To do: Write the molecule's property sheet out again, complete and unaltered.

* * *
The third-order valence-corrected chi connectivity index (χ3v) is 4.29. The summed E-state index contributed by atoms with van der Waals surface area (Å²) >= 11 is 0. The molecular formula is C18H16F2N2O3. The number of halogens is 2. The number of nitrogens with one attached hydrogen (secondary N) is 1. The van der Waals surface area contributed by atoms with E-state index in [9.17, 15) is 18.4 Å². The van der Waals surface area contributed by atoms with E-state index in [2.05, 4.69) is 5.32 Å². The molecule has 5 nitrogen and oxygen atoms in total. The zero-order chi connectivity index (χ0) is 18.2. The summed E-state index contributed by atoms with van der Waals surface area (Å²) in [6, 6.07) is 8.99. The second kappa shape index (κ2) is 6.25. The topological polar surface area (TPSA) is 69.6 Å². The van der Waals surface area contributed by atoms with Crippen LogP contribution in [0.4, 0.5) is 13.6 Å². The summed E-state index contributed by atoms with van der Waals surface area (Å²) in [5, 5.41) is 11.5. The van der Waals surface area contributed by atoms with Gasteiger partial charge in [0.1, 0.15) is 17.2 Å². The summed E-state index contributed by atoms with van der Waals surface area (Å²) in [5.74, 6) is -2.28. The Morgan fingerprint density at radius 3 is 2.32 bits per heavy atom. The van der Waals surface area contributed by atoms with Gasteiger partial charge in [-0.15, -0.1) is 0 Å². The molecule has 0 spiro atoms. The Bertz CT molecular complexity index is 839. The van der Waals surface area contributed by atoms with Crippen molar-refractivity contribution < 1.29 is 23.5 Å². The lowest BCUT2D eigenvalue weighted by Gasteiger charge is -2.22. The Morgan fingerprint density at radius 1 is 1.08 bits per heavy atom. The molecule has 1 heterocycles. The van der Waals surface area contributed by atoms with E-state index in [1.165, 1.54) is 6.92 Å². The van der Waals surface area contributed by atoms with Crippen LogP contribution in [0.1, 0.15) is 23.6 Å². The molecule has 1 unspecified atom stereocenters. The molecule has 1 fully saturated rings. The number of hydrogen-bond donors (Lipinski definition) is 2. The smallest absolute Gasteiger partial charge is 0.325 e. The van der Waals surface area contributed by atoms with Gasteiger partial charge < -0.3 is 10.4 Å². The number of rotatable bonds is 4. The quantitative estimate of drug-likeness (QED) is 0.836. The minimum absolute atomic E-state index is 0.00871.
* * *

The third-order valence-corrected chi connectivity index (χ3v) is 4.29. The summed E-state index contributed by atoms with van der Waals surface area (Å²) >= 11 is 0. The molecular formula is C18H16F2N2O3. The number of halogens is 2. The number of nitrogens with one attached hydrogen (secondary N) is 1. The van der Waals surface area contributed by atoms with E-state index in [9.17, 15) is 18.4 Å². The van der Waals surface area contributed by atoms with E-state index in [2.05, 4.69) is 5.32 Å². The molecule has 5 nitrogen and oxygen atoms in total. The zero-order chi connectivity index (χ0) is 18.2. The summed E-state index contributed by atoms with van der Waals surface area (Å²) in [6, 6.07) is 8.99. The second kappa shape index (κ2) is 6.25. The topological polar surface area (TPSA) is 69.6 Å². The van der Waals surface area contributed by atoms with Crippen LogP contribution in [0.4, 0.5) is 13.6 Å². The summed E-state index contributed by atoms with van der Waals surface area (Å²) in [5, 5.41) is 11.5. The van der Waals surface area contributed by atoms with Gasteiger partial charge in [0.1, 0.15) is 17.2 Å². The summed E-state index contributed by atoms with van der Waals surface area (Å²) in [5.74, 6) is -2.28. The Morgan fingerprint density at radius 3 is 2.32 bits per heavy atom. The van der Waals surface area contributed by atoms with Gasteiger partial charge in [-0.15, -0.1) is 0 Å². The molecule has 0 spiro atoms. The Bertz CT molecular complexity index is 839. The van der Waals surface area contributed by atoms with Crippen molar-refractivity contribution < 1.29 is 23.5 Å². The lowest BCUT2D eigenvalue weighted by Gasteiger charge is -2.22. The Morgan fingerprint density at radius 1 is 1.08 bits per heavy atom. The molecule has 1 heterocycles. The van der Waals surface area contributed by atoms with E-state index in [1.165, 1.54) is 6.92 Å². The van der Waals surface area contributed by atoms with Crippen LogP contribution in [0.1, 0.15) is 23.6 Å². The molecule has 1 unspecified atom stereocenters. The molecule has 1 fully saturated rings. The number of hydrogen-bond donors (Lipinski definition) is 2. The smallest absolute Gasteiger partial charge is 0.325 e. The van der Waals surface area contributed by atoms with Gasteiger partial charge < -0.3 is 10.4 Å². The number of rotatable bonds is 4. The quantitative estimate of drug-likeness (QED) is 0.836. The minimum absolute atomic E-state index is 0.00871.